So as is to be expected, there are some firebreathing opponents of the Brookland small area plan calling for blood today. They’re really ticked, and they’re certain that the DC Council’s decision yesterday has condemned their properties to significant depreciation (that’s depreciation on top of the depreciation everyone is facing these days).
I obviously think this is absurd. One only has to look at the rowhouses on Kenyon Street in NW between 13th and 14th (immediately adjacent to the DC USA development), or at the single-family Arlington homes a block or two away from Clarendon to see that these folks have just struck it rich. They have big beautiful houses that are about to be steps away from quality retail. In ten years or so, they’ll be counting their money when they sell, if they can bear to walk away from their newly vibrant, pedestrian friendly neighborhood.
Which makes me wonder, is there a market for NIMBY insurance? That is, I’d love to collect tiny premiums from residents looking at potential development near their homes, in exchange for which I’d take responsibility for the change in value of their home relative to homes outside of the directly affected area. If their property does poorly relative to other homes, then I’d shell out for the difference, either at an agreed upon time after development or upon sale. If it does better, well, the gain would accrue to me.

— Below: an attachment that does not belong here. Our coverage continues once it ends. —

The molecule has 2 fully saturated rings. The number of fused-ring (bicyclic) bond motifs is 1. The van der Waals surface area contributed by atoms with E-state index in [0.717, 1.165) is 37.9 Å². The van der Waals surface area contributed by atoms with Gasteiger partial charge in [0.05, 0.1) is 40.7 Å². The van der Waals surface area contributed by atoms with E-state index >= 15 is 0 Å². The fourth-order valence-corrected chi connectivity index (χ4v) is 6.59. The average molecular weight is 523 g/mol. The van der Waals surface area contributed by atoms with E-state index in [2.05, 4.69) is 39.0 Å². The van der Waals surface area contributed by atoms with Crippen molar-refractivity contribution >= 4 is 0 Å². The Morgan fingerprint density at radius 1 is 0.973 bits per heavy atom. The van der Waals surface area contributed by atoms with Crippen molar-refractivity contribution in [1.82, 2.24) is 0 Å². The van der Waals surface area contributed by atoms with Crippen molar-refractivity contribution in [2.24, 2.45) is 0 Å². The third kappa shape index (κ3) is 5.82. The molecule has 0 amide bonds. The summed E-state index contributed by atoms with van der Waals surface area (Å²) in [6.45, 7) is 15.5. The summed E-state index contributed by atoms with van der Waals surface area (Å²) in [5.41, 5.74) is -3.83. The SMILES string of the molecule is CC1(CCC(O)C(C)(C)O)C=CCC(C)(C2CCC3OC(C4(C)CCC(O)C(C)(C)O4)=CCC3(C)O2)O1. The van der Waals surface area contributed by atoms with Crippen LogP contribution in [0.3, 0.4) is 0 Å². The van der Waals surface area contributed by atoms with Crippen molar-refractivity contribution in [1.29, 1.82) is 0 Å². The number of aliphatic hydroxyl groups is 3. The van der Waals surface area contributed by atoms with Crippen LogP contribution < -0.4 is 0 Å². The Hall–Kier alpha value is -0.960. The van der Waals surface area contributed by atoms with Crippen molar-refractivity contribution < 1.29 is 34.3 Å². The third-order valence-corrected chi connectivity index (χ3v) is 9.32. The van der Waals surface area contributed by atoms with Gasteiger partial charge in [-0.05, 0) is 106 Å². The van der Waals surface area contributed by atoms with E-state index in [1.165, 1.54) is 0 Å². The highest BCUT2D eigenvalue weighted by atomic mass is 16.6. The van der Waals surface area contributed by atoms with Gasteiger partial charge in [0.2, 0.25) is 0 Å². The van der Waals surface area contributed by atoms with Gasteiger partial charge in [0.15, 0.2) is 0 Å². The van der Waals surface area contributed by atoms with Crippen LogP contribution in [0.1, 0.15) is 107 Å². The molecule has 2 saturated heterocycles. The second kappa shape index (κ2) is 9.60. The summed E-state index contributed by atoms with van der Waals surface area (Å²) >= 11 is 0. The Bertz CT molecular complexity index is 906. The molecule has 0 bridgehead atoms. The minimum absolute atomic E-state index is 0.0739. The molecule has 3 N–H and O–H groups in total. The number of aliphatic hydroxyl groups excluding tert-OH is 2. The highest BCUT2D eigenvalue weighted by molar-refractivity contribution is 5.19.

A city that was confident that it was developing well could even offer this kind of service at a deep discount relative to what the private market would likely ask. It might help combat knee-jerk opposition to development plans, and since NIMBYs seem, to me, to be bad at gauging the effect of development on their property values, it would be a nice source of revenue. And of course, if the government ended up being totally wrong, homeowners would be protected.
What’s wrong with my scheme? Tell me in comments.